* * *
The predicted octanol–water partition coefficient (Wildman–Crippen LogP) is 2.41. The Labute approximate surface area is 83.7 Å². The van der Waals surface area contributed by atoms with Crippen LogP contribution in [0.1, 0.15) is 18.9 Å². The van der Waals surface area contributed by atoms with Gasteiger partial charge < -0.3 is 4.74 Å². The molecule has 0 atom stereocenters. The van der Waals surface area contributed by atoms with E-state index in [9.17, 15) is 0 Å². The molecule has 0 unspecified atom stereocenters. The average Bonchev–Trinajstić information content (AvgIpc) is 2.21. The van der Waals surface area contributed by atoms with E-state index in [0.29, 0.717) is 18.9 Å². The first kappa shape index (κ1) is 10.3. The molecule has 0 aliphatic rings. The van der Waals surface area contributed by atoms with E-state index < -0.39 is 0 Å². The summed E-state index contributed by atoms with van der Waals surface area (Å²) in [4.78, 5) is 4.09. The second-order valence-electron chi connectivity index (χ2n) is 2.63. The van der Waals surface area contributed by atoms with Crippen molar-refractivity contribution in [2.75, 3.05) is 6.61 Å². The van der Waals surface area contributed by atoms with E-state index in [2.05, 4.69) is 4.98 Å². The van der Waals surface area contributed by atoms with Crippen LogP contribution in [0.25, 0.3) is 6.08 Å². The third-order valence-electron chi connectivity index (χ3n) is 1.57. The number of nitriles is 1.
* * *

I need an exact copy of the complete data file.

The predicted octanol–water partition coefficient (Wildman–Crippen LogP) is 2.41. The Labute approximate surface area is 83.7 Å². The van der Waals surface area contributed by atoms with Crippen LogP contribution in [0.1, 0.15) is 18.9 Å². The van der Waals surface area contributed by atoms with Gasteiger partial charge < -0.3 is 4.74 Å². The molecule has 0 atom stereocenters. The van der Waals surface area contributed by atoms with E-state index in [9.17, 15) is 0 Å². The molecule has 0 unspecified atom stereocenters. The average Bonchev–Trinajstić information content (AvgIpc) is 2.21. The van der Waals surface area contributed by atoms with E-state index in [0.29, 0.717) is 18.9 Å². The first kappa shape index (κ1) is 10.3. The molecule has 0 aliphatic rings. The van der Waals surface area contributed by atoms with E-state index < -0.39 is 0 Å². The summed E-state index contributed by atoms with van der Waals surface area (Å²) in [4.78, 5) is 4.09. The second-order valence-electron chi connectivity index (χ2n) is 2.63. The van der Waals surface area contributed by atoms with Crippen molar-refractivity contribution in [2.75, 3.05) is 6.61 Å². The van der Waals surface area contributed by atoms with E-state index in [2.05, 4.69) is 4.98 Å². The van der Waals surface area contributed by atoms with Crippen LogP contribution in [0.25, 0.3) is 6.08 Å². The third-order valence-electron chi connectivity index (χ3n) is 1.57. The number of nitriles is 1.